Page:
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Did You Miss the Fishy Take-Over at the Seminole Campus?


One of our former students had a number of his pieces of artwork hanging up in the “Art Way” at the Seminole Campus in the University Partnership (UP) buildings hallway. Mott is an amazing contemporary artist whose work shows his love for fishing and an immense emotional existence beneath his fish. His work is astonishing in person because of the layers of life within each of his compositions, and the level of detail which reveal themselves under close examination. His use of perspective makes the fish seem like they are coming at you, and he somehow manages to place his signature within his work in almost every piece. His graffiti, phrases, and images took me into the mind of a fisherman.

Tuned In

The amazing detail and graffiti in the piece “Tuned In” (above) will forced me to open my mind and try to see each area or layer of the painting. This is very appealing in his artwork because it is difficult to do. The fish in the middle appears to be the main focus at first glance, as he uses perspective to make it appear as though it is swimming at you. After a moment of enjoying this composition, the phrase ‘Lucky’ in the top corner and the cannon in the lower corner show the depth in this piece. As though there is more meaning underneath the fish. All of his artwork is a perfect example of perspective hard at work; playing games with the actual size of things, and showing things in the background that are extremely emotional, as the foreground grabs my eye with a familiar fishy image. Perfect.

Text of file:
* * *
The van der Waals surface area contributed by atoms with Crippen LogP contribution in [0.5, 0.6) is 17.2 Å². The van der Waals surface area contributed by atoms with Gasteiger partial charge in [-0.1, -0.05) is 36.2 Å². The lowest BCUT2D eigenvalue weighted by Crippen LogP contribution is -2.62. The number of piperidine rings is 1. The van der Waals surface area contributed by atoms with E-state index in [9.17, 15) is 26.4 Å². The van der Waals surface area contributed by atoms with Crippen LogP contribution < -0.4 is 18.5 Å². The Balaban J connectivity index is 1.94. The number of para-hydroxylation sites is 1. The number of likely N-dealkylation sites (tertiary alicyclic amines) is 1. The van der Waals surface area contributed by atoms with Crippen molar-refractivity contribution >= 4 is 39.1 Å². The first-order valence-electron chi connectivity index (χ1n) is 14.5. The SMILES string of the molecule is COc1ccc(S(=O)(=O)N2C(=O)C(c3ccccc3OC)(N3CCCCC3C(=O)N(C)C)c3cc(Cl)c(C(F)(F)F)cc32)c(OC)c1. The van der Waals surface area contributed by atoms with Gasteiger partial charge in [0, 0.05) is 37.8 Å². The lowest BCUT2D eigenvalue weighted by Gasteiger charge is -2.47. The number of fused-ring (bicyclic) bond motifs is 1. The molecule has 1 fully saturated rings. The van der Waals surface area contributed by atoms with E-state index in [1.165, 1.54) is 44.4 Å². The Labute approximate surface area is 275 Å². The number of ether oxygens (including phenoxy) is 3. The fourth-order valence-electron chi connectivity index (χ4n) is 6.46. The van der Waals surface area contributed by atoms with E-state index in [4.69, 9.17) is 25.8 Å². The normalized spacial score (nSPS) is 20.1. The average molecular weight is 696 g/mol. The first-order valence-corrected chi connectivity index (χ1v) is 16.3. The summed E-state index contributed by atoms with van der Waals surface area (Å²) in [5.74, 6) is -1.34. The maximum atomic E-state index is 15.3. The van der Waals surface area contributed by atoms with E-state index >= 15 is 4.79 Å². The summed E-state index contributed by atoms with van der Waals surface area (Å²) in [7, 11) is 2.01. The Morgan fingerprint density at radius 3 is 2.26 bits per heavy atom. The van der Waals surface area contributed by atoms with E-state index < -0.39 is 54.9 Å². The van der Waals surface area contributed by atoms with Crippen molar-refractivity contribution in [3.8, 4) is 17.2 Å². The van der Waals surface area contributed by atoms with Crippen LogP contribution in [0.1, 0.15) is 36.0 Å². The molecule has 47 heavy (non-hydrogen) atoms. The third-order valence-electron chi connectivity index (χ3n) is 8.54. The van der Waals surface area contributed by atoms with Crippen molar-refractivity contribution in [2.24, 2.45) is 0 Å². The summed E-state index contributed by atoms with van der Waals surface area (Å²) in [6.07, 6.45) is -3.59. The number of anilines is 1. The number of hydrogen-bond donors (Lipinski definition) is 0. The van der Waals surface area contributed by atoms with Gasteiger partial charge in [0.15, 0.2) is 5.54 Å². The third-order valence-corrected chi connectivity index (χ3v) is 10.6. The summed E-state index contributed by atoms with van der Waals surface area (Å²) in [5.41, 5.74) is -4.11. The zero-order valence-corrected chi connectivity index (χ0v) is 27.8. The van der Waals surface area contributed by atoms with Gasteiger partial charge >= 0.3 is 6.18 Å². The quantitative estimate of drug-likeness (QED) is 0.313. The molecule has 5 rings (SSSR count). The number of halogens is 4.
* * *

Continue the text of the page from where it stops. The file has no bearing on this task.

Most Dangerous

The painting “Most Dangerous” (above) shows his skill in layering, as one looks at this piece the layers start to show. The man in the background and the other fish and graffiti bring it all together; it almost appears the fish are swimming around his art or graffiti. It seems like there is more going on in this painting then what is seen: the gears in the background and the word “torhead” jump out at me. After looking up “torhead,” I found that it is a video game that came out in 2011. There is also a man in the composition in a tuxedo in the lower corner, by the gears, who appears to be far off in the distance.


His piece “Destroy” (above) has a great deal of emotion within ever corner. The words “Miss me when I’m gone” are in one corner with an area of blood dripping down and underlining the words. In the lower corner there is a railroad track and a pistol. The fish in the center of the picture has a spiked collar on with padlock on it, like the goth kids used to wear in high school. Above the fish is the word “destroy” pieced together with what looks like newspaper clippings. Just looking at this piece gives a feeling of distress and makes me wonder if he was a gothic kid in school that got picked on and wanted to run away, or worse. This piece definitely tells a story.

Jack Blasters